It was a hot summer when our family moved from London to Minnesota, in the USA.
We arrived at the dormitory of Bethel Seminary in Saint Paul from the airport.
When we entered our room and saw juice and water in the refrigerator as well as the welcome card, we were very happy.
The rooms were as cold as a freezer because of the season. Since we arrived in the evening and had no furniture or bedding, we spent the night shivering in the cold room.
My husband still had his final papers to do in London, so within a few days, he had furnished the house, bought two used cars, finished the school formalities for himself and the children, and returned to London again.
Princess Diana passed away on August 31, 1997.
It was the night that a friend of my son was staying with us.
I was tired and dozing off when my son woke me up after seeing the breaking news of her death. I immediately called my husband in London to inform him, but he did not know about it yet.
Bethel Seminary is a master's graduate school.
The sprawling campus was home to Bethel University.
The spouses of seminary students were allowed to take courses at half price without receiving the credits for their classes.
I did some research to see what was going on.
After that, I aimed to get a master's degree in theology, so I switched to being a regular student.
Neither of us was aware of how demanding studying theology could be. We were expected to read many books and take midterm and final exams. During the 1st semester, we had to submit 20 reports.
We heard that even American students could not always graduate in two years.
I knew that the only way to pass the exam was to have my husband read the books and summarize them for me.
Most of the students struggled with the history of Religion.
It was especially hard to understand the analysis of documents.
I thought it was impossible to get a passing score in this subject for international students who were using a second language. So I came up with an idea to resolve this problem.
It is getting exam questions from one year prior.
I went to ask my closest friend, Daniel.
He said at that time, "Megumi! You can't do that! Because that would be cheating. It's a sin."
I immediately looked into his eyes and said, "What? Is it a sin? Ha ha ha. Daniel, that is not true. When we took the college entrance exam, we studied the questions from the past, didn't we?
It's the same thing. There is no guarantee that the exam will be the same as it was a year ago. But it gives us some good hints. There are eight international students in this seminary.
We have all struggled with English. So, Could you help us?
I promise that I will only turn this paper over to international students. Is it wonderful if all of us could pass the exam, graduate, and work for the Lord?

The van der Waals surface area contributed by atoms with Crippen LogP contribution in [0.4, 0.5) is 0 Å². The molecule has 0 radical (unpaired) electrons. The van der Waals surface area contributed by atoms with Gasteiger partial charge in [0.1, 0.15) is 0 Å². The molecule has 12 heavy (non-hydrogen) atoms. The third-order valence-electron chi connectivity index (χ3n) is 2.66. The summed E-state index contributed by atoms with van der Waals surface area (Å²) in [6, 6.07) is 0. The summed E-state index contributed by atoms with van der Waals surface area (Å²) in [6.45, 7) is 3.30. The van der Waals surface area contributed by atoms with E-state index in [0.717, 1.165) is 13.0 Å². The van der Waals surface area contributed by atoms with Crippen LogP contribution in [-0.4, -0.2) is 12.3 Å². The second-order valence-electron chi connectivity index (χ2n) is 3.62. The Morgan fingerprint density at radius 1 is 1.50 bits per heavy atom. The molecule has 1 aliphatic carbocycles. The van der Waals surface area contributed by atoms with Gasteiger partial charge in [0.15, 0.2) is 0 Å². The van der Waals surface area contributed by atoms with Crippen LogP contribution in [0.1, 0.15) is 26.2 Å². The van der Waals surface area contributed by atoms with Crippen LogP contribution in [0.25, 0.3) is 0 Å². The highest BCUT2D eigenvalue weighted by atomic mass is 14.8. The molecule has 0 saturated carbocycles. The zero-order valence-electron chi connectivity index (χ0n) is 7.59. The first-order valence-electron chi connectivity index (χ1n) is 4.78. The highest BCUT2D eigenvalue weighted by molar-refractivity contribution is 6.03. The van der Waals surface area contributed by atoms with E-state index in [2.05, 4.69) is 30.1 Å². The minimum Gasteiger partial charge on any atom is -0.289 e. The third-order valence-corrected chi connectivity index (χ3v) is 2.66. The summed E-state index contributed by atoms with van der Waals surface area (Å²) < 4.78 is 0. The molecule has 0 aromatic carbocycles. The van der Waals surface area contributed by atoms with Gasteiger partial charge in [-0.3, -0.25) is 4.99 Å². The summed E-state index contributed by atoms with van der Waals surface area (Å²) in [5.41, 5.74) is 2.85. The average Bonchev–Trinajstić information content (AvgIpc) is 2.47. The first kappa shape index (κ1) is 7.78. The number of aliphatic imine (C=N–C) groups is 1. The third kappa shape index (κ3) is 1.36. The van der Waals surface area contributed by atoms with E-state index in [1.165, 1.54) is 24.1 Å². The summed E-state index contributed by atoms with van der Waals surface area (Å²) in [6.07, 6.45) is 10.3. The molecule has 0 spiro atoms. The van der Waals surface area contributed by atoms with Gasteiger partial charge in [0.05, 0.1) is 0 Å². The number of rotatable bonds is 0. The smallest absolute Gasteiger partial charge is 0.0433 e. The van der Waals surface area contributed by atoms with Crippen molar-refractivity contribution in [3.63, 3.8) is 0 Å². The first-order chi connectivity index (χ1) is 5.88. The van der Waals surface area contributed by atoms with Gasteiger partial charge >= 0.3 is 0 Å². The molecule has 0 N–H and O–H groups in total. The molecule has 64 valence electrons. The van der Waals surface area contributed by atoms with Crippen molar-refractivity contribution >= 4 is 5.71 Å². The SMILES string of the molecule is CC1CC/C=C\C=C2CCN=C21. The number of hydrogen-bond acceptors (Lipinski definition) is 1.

You must be blessed because you help the weak brothers and sisters. ” He was convinced and lent me his exam paper from last year. I told the international students, "This is a special mercy from God," and I gave them a copy. I wonder how much this helped the students to concentrate on other subjects. By the way, I found out that the professor of this subject used the same questions 80% of the time. This helped a lot.
As I began to hearmore of the content of the English classes, I no longer needed such help, but without my husband's summaries, I would have flunked the course.
I enjoyed Missiology very much.
The professor was my advisor and took care of me.
On Thanksgiving, he invited my whole family to his home and we enjoyed a feast with turkey.
My sister's home with full of Thanks Giving Day meals
My husband took a one-year missionary course, so he had to study much harder than me. He always got excellent grades. I managed to get a passing grade, but there was one subject in which I did better than him. It was called "Clinical Pastoral Care.
After learning theory in the class, we had practical training. Once a week, we were assigned to a nursing home, where we listened to the concerns of and chatted with several patients, and we later reproduced the conversations in written form. I wrote a report on my reflections and lessons learned and received an evaluation as well as guidance from the chaplain.
My husband was concerned that my English was not good enough to do this. So he called the chaplain. The chaplain told him "Don't worry. Talking is not so important. It is much more important to be there. "
I was greatly encouraged to hear that.
The facility had some people who had dementia and mental illness. There was once a situation in which my husband was touched on his buttocks by an old lady who seemed to have a type of dementia called Pick Disease.
When I played Amazing Grace on my alto saxophone with the chaplain's piano accompaniment during a music time to help people relax, the same lady said, "Noisy! Shut up!"
But, at the end of the worship service, that lady gently held my hand and said, "Thank you.”
There was a gentleman who was a psychiatric patient suffering from depression and wanted to talk to me.
I listened to his story and shared that I was suffering from depression, too. He appreciated hearing that and we prayed together briefly. Through this pastoral care service, I began to feel a new mission as a chaplain. A person who has the role of a pastor to be with and care for sick people.
Ladies and gentlemen! The saying goes, "What one likes, one will do well".
I got an A+ (highest grade) in pastoral care and my husband got an A. (to be continued)